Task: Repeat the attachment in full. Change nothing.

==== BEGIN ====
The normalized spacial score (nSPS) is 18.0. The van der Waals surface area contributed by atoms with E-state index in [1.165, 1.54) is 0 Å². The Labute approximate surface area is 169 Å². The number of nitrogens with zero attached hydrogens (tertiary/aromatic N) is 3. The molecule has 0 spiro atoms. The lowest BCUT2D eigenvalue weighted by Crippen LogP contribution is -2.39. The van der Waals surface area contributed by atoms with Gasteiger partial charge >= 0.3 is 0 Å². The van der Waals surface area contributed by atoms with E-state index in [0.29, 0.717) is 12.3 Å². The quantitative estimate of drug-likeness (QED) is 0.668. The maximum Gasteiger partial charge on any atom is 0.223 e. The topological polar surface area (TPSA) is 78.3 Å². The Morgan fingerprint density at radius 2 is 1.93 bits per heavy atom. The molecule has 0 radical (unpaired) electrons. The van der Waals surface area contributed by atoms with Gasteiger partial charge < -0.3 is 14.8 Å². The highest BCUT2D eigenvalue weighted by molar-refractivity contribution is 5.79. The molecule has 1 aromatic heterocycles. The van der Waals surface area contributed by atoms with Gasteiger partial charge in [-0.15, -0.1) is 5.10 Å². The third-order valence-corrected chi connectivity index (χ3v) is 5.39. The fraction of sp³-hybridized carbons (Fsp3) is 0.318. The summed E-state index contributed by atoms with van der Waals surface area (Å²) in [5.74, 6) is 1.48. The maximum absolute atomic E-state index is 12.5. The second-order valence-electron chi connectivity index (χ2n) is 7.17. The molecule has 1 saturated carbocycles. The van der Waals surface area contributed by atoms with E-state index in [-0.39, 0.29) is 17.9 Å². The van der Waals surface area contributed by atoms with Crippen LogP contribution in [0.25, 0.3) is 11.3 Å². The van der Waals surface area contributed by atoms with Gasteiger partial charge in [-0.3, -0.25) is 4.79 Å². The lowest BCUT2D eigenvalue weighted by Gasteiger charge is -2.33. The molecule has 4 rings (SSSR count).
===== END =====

The normalized spacial score (nSPS) is 18.0. The van der Waals surface area contributed by atoms with E-state index in [1.165, 1.54) is 0 Å². The Labute approximate surface area is 169 Å². The number of nitrogens with zero attached hydrogens (tertiary/aromatic N) is 3. The molecule has 0 spiro atoms. The lowest BCUT2D eigenvalue weighted by Crippen LogP contribution is -2.39. The van der Waals surface area contributed by atoms with Gasteiger partial charge >= 0.3 is 0 Å². The van der Waals surface area contributed by atoms with E-state index in [0.29, 0.717) is 12.3 Å². The quantitative estimate of drug-likeness (QED) is 0.668. The maximum Gasteiger partial charge on any atom is 0.223 e. The topological polar surface area (TPSA) is 78.3 Å². The Morgan fingerprint density at radius 2 is 1.93 bits per heavy atom. The molecule has 0 radical (unpaired) electrons. The van der Waals surface area contributed by atoms with Gasteiger partial charge < -0.3 is 14.8 Å². The highest BCUT2D eigenvalue weighted by molar-refractivity contribution is 5.79. The molecule has 1 aromatic heterocycles. The van der Waals surface area contributed by atoms with Gasteiger partial charge in [-0.15, -0.1) is 5.10 Å². The third-order valence-corrected chi connectivity index (χ3v) is 5.39. The fraction of sp³-hybridized carbons (Fsp3) is 0.318. The summed E-state index contributed by atoms with van der Waals surface area (Å²) in [5.74, 6) is 1.48. The maximum absolute atomic E-state index is 12.5. The second-order valence-electron chi connectivity index (χ2n) is 7.17. The molecule has 1 saturated carbocycles. The van der Waals surface area contributed by atoms with E-state index in [-0.39, 0.29) is 17.9 Å². The van der Waals surface area contributed by atoms with Crippen LogP contribution in [0.25, 0.3) is 11.3 Å². The van der Waals surface area contributed by atoms with Gasteiger partial charge in [-0.3, -0.25) is 4.79 Å². The lowest BCUT2D eigenvalue weighted by Gasteiger charge is -2.33. The molecule has 4 rings (SSSR count).